Although we're still about a week away from seeing some serious warbler movement, individual birds including Yellow Warbler, Common Yellowthroat, Palm Warbler, Northern Parula, Black-and-white Warbler, and Orange-crowned Warbler have made appearances in various locations. Yellow-rumped Warblers remain the dominant warbler species throughout much of the region and are becoming more numerous each day. Though not as numerous as the Yellow-rumped, and not that prolific in northwest Ohio, Pine Warblers (often two to three at a time) are being seen along the boardwalk at Magee Marsh and Maumee Bay State Park. Also, Wildwood Metropark saw the first arrival of Yellow-throated Warbler this week (uncommon for northwest Ohio), and Magee Marsh had the first Prothonotary Warbler of the season appear.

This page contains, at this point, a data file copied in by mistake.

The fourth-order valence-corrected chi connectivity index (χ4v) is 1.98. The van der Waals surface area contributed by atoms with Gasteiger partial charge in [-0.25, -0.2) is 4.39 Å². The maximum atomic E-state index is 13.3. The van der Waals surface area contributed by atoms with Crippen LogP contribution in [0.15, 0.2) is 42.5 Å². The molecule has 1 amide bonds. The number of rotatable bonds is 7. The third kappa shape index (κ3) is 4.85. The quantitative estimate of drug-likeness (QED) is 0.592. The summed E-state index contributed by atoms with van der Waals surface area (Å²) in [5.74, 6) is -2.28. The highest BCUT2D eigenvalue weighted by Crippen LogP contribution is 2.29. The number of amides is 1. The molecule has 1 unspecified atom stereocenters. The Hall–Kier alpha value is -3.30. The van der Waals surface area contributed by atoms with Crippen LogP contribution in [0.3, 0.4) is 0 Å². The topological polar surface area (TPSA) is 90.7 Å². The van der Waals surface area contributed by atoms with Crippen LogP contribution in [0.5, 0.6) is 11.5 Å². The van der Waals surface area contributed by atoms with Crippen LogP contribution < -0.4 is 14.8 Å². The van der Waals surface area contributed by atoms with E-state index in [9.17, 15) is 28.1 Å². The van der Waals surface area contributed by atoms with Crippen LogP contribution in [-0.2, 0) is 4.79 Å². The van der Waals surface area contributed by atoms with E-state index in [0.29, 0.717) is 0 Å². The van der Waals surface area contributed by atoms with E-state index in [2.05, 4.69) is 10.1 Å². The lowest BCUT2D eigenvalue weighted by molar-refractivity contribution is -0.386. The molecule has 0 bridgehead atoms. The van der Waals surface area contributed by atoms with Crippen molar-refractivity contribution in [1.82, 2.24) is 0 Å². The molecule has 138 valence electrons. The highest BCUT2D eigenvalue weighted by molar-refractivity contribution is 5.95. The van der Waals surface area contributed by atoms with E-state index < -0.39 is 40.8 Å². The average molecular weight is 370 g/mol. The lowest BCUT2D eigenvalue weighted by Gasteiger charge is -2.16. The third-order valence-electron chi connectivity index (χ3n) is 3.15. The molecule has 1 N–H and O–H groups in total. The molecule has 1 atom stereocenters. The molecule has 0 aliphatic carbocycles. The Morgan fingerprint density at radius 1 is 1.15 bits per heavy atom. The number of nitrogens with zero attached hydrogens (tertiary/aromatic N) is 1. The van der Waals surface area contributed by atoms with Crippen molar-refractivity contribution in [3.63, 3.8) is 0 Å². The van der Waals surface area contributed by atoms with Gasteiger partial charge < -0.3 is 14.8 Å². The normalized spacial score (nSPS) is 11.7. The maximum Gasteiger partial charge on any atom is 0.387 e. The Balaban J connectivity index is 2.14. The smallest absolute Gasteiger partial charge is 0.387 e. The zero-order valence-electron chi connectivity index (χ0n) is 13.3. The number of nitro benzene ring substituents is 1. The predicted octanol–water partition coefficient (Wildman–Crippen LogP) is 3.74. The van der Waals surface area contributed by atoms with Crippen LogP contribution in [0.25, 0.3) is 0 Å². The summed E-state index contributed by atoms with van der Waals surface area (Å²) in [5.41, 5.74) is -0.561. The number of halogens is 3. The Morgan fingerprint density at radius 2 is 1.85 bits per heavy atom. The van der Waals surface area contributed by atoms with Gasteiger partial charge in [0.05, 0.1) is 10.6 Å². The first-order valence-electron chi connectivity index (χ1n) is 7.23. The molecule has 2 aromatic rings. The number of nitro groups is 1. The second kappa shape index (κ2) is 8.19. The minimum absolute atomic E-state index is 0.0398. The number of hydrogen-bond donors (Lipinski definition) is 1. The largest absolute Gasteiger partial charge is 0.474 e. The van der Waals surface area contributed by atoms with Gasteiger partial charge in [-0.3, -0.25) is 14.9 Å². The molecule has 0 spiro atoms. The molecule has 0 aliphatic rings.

Also taking advantage of these calm nights, shorebirds have been on the rise. Increased numbers of Pectoral Sandpiper and Greater and Lesser Yellowlegs are are being found utilizing flooded fields and low areas in the marshes, as well as small flocks of Dunlin around Metzger Marsh Wildlife Area. A trip to the Boss Unit of the Ottawa National Wildlife Refuge Complex this week produced 40+ American Golden-Plover, with another 100+ birds in the fields around Metzger Marsh. Other birds that have made brief visits to the area this week include American Avocet, Marbled Godwit, Willet, and American White Pelican. These latter birds are difficult to predict when and where they will show up, so keep an eye out and expect the unexpected in suitable fields and marshes as shorebird migration ramps up.